p.171: There are various tools by which individual decisions and the overall approach of Apple can be challenged. At the decision level, Apple has recently introduced a ‘Review Board’ for developers to seek the review of a decision. -- Highlighted may 1, 2014

p.171: Discussion of rejections on the Internet is also not unusual, and there are sporadic attempts to catalogue rejections, although Apple discourages this approach: ‘(if) you run to the press and trash us, it never helps’. -- Highlighted may 1, 2014

p.171: Rejection decisions are never published by Apple; this is a notable difference to content rating preapproval systems (eg for films and games) and complaint-driven systems (eg for advertising), although as Apple is acting alone rather than as an industry-wide self-regulatory body, it is not entirely unsurprising. -- Highlighted may 1, 2014

p.175: PhonepayPlus has issued guidance on the application of PRS regulation to app payments (in three categories: for download, in-app payments and ‘freemium’ models which combine free download with optional later payment). However, this only applies to payments that qualify as PRS, ie are charged to a phone bill or pre-paid account, but not payments ultimately taken froma credit, debit or pre-paid card. -- Highlighted may 1, 2014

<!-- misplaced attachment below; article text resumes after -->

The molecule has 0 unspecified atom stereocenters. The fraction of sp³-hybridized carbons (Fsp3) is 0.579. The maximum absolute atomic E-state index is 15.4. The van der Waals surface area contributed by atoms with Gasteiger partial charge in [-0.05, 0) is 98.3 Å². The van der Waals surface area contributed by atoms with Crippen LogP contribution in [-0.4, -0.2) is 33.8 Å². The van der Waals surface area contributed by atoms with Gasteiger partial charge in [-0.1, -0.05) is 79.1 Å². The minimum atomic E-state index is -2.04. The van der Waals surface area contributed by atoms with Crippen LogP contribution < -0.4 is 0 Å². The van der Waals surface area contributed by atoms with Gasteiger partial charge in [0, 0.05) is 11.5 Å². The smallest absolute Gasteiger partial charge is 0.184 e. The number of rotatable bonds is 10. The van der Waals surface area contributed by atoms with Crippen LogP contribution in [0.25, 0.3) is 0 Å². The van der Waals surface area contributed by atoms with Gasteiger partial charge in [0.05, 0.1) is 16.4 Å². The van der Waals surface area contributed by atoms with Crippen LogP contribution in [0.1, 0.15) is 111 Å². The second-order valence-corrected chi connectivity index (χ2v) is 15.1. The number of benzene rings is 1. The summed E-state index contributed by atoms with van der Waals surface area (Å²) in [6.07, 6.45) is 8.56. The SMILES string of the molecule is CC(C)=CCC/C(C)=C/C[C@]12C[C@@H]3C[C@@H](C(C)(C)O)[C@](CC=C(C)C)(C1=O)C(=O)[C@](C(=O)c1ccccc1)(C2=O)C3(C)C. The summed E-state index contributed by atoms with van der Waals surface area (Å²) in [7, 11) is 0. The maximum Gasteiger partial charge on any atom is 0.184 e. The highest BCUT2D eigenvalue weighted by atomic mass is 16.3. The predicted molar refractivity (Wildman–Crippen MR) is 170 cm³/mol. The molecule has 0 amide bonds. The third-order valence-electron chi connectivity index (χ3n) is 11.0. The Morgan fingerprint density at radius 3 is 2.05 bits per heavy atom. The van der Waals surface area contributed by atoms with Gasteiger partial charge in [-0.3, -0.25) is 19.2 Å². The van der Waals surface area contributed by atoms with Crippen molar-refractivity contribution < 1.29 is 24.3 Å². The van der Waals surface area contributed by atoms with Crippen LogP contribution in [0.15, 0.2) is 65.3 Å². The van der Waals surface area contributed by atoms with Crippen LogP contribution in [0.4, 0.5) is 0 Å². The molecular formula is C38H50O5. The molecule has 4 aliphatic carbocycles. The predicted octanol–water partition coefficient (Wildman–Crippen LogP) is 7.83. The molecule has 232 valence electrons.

p.176: Although beyond the scope of the consultation in question, it is clear that payments to typical app stores (including in-app payments), on the other hand, will fall outside of the current approach to PRS without more, as the app store is not the provider of the communications service (the carrier is). -- Highlighted may 1, 2014

p.179: Using some of the language of ‘privacy by design’ and Lessig’s analysis of regulation, the FTC argues that while the iOS App Store and Android Market provide ‘the basic architecture’ for communicating information to users, they ‘should provide a more consistent way for developers to display information’ on data collection and interactivity, perhaps in the store itself, because ‘as gatekeepers of the app marketplace, the app stores should do more’. -- Highlighted may 1, 2014

p.180: With the Californian scheme relying to a great extent on the store as a protector of privacy, and the affordances of the store being a key factor in the extent of potential breaches more generally, there may be some support for an interventionist approach to app approval, in so far as doing so would protect user privacy. The problems of definition or medium specificity that are highlighted in the discussion of ecommerce, above, are not apparent in the case of privacy. -- Highlighted may 1, 2014